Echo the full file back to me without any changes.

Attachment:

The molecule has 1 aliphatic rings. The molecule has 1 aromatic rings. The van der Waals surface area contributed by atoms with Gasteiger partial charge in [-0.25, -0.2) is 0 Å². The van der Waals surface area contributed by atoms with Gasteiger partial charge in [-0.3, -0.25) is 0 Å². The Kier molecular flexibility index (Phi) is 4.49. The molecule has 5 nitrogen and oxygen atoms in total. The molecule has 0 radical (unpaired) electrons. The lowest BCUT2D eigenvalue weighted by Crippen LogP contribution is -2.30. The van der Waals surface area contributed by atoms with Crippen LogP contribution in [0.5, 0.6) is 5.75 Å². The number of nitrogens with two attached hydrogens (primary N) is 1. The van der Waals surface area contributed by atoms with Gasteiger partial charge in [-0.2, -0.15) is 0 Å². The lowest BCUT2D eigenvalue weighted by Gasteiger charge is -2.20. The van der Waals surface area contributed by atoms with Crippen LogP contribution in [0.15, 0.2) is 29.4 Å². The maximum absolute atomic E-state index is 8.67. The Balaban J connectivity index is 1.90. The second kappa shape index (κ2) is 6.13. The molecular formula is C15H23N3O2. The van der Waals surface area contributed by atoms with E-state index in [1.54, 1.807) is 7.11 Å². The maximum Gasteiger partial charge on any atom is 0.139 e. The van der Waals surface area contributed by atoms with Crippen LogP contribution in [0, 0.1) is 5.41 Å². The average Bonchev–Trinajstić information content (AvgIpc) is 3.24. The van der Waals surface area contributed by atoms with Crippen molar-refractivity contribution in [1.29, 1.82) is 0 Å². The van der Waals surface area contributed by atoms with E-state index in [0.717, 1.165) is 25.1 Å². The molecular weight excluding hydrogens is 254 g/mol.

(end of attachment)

The molecule has 1 aliphatic rings. The molecule has 1 aromatic rings. The van der Waals surface area contributed by atoms with Gasteiger partial charge in [-0.25, -0.2) is 0 Å². The van der Waals surface area contributed by atoms with Gasteiger partial charge in [-0.3, -0.25) is 0 Å². The Kier molecular flexibility index (Phi) is 4.49. The molecule has 5 nitrogen and oxygen atoms in total. The molecule has 0 radical (unpaired) electrons. The lowest BCUT2D eigenvalue weighted by Crippen LogP contribution is -2.30. The van der Waals surface area contributed by atoms with Crippen LogP contribution in [0.5, 0.6) is 5.75 Å². The number of nitrogens with two attached hydrogens (primary N) is 1. The van der Waals surface area contributed by atoms with Gasteiger partial charge in [-0.2, -0.15) is 0 Å². The lowest BCUT2D eigenvalue weighted by Gasteiger charge is -2.20. The van der Waals surface area contributed by atoms with Crippen LogP contribution in [0.15, 0.2) is 29.4 Å². The maximum absolute atomic E-state index is 8.67. The Balaban J connectivity index is 1.90. The second kappa shape index (κ2) is 6.13. The molecular formula is C15H23N3O2. The van der Waals surface area contributed by atoms with E-state index in [1.54, 1.807) is 7.11 Å². The maximum Gasteiger partial charge on any atom is 0.139 e. The van der Waals surface area contributed by atoms with Crippen LogP contribution in [0, 0.1) is 5.41 Å². The average Bonchev–Trinajstić information content (AvgIpc) is 3.24. The van der Waals surface area contributed by atoms with Crippen molar-refractivity contribution in [1.29, 1.82) is 0 Å². The van der Waals surface area contributed by atoms with E-state index in [0.717, 1.165) is 25.1 Å². The molecular weight excluding hydrogens is 254 g/mol.